SynopsisM. K. Gandhi’s autobiography, The Story of My Experiments with Truth, is famously incomplete, stopping abruptly in 1920. But while he gave up writing his memoirs, Gandhi continued to speak and write about his life, family, work, colleagues, those who opposed and venerated him, his hopes, anxieties, challenges, fasts, many jail stints, his enthusiasms, and disappointments. When knitted together, these autobiographical observations, scattered over several pages of the Collected Works of Mahatma Gandhi, as well as in some works that were published in his lifetime under his gaze, make for a gripping and powerful story. ‘Restless as mercury’, is how his only sister, Raliyat, described the young Mohandas and her stunningly accurate characterization of her brother provides the title of this work, which Gopalkrishna Gandhi has reconstructed from Gandhi’s own words.
The account is divided into six sections: Book I starts with Gandhi’s birth in 1869 and focuses on his early years in Gujarat, his schooling, immediate family, and marriage to Kasturba. In Book II, we see him away from his home and family in a new environment—England—where he goes to study law. He continues his commitment to vegetarianism and engages in a brief flirtation with becoming an English gentleman. He then makes a quick visit home to Rajkot before going to South Africa to practise law. There, he experiences racial prejudice and struggles to balance the demands of home and public life. In Book III, we see Gandhi being drawn into two wars in South Africa—the Anglo–Boer War (1899–1902) and the Bambatha Rebellion (1906). He sets up the Ambulance Corps with other Indians, becomes politically engaged, and starts fighting for the rights of Indians in South Africa. It is during this period that he starts his journal, Indian Opinion, and his first ashram in Durban—the Phoenix Settlement. As his ethics and values firm up, he finds himself in a battle at home with his wife, Kasturba. In Book IV, as Gandhi’s politics come under assault by all three major sections of South Africa’s population—the ruling European, the majority African, and the minority Asian—his belief in non-violent struggle becomes stronger and his idea of satyagraha comes to the fore. He begins courting imprisonment and encourages his friends, family, and fellow Indians to do so as well. In Book V we see that his deep and constantly renewed bonds with the family have to reckon with his commitment to the larger cause. It is in this period that Gandhi sets up Tolstoy Farm for the families of the satyagrahis. Book VI sees him leading disciplined mass movements the likes of which have not been seen before. When all the demands of the South African satyagraha are conceded, Gandhi decides the time has come for him to return to India. Accompanied by Kasturba, he leaves South Africa for India in 1914 for the great appointment with history that awaits him in the motherland.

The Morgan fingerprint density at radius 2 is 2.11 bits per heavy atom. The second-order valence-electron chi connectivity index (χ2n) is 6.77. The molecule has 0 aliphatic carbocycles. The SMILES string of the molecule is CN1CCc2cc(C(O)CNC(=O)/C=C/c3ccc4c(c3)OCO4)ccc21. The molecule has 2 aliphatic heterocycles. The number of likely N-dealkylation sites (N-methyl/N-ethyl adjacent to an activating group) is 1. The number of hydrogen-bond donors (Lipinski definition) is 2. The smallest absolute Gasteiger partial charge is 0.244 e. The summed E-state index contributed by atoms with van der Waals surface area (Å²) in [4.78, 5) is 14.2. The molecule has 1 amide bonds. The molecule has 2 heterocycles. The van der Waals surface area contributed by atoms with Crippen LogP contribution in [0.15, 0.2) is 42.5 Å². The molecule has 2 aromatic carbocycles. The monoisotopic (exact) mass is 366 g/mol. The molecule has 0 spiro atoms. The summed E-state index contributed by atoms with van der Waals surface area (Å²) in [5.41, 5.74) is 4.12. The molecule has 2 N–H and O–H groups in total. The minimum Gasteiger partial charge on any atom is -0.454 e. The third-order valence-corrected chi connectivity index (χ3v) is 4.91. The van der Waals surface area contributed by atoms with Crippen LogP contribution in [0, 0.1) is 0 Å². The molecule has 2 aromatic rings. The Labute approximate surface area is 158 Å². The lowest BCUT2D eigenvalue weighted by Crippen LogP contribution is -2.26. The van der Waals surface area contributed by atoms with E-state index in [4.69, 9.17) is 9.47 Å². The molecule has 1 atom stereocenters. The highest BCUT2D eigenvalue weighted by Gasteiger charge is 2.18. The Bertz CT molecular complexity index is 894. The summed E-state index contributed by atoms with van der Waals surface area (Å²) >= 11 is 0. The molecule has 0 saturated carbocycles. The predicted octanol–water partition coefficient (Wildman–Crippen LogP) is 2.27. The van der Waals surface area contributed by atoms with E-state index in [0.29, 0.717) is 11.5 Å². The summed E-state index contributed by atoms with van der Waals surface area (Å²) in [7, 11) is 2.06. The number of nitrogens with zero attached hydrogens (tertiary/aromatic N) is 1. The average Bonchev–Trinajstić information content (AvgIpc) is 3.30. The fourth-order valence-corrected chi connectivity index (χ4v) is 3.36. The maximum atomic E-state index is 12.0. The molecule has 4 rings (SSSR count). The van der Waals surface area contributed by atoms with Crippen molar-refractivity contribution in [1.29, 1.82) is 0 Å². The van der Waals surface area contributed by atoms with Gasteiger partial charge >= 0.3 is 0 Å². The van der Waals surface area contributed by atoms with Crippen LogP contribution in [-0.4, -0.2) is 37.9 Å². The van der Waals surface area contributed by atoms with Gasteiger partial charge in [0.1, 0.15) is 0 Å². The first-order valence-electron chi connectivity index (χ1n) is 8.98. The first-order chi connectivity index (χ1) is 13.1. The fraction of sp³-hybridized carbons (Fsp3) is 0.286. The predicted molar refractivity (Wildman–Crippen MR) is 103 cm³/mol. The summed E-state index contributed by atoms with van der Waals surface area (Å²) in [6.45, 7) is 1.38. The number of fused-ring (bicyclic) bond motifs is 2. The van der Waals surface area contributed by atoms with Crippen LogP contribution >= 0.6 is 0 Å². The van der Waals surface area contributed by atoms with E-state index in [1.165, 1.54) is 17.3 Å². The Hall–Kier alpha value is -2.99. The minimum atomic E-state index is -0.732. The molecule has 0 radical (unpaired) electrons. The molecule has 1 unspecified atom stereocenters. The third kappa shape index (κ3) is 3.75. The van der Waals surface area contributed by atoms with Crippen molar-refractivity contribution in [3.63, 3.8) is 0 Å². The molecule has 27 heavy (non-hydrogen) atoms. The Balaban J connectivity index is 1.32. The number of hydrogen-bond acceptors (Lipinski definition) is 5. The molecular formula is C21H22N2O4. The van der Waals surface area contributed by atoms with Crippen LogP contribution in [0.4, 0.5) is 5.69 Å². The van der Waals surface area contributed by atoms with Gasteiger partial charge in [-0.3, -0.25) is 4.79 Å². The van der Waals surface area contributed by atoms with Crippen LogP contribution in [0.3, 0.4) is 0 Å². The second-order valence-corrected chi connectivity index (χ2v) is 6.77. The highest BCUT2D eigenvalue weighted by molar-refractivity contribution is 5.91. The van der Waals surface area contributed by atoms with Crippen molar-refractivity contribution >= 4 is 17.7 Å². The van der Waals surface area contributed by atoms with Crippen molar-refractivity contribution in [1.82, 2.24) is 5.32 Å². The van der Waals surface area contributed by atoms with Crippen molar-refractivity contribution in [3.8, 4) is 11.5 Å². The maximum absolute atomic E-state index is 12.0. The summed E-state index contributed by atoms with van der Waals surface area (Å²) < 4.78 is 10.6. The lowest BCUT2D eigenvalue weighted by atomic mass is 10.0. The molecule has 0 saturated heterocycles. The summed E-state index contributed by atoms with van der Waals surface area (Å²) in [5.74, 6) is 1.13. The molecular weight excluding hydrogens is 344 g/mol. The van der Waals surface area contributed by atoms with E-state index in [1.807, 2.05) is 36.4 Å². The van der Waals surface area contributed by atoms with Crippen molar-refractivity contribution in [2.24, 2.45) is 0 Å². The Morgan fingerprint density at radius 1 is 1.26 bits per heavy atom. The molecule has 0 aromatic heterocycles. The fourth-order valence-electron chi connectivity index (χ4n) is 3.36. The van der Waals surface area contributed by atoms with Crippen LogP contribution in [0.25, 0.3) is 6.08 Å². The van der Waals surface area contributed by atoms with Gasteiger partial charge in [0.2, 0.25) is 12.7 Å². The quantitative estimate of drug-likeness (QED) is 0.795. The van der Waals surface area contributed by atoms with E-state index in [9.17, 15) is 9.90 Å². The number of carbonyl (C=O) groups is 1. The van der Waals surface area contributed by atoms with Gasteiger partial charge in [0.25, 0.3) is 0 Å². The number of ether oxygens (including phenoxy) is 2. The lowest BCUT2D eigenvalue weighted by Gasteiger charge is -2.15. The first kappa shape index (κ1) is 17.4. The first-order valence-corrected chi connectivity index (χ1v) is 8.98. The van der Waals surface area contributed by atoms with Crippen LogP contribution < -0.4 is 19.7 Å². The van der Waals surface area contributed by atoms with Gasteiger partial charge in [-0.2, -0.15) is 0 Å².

Restless as Mercury is a candid and unflinching account of the struggles, experiences, and philosophies that informed and influenced the young Mohandas. It also shows how Gandhi kept, not without stumbling, his love of family in step with his sense of his public duties.
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About the author
Gopalkrishna Gandhi was born in 1945, when Rajagopalachari was sixty-six. Over the next three decades, he oversaw his grandson's education, reading and commencement of a career in the Indian Administrative Service.
Gandhi has written a novel Refuge on the ethnic conflict in Sri Lanka that first appeared in 1987 and a play in verse, Dara Shukoh. His other books are The Essential Gandhi and Of a Certain Age, a collection of his biographical sketches on twenty notable Indians.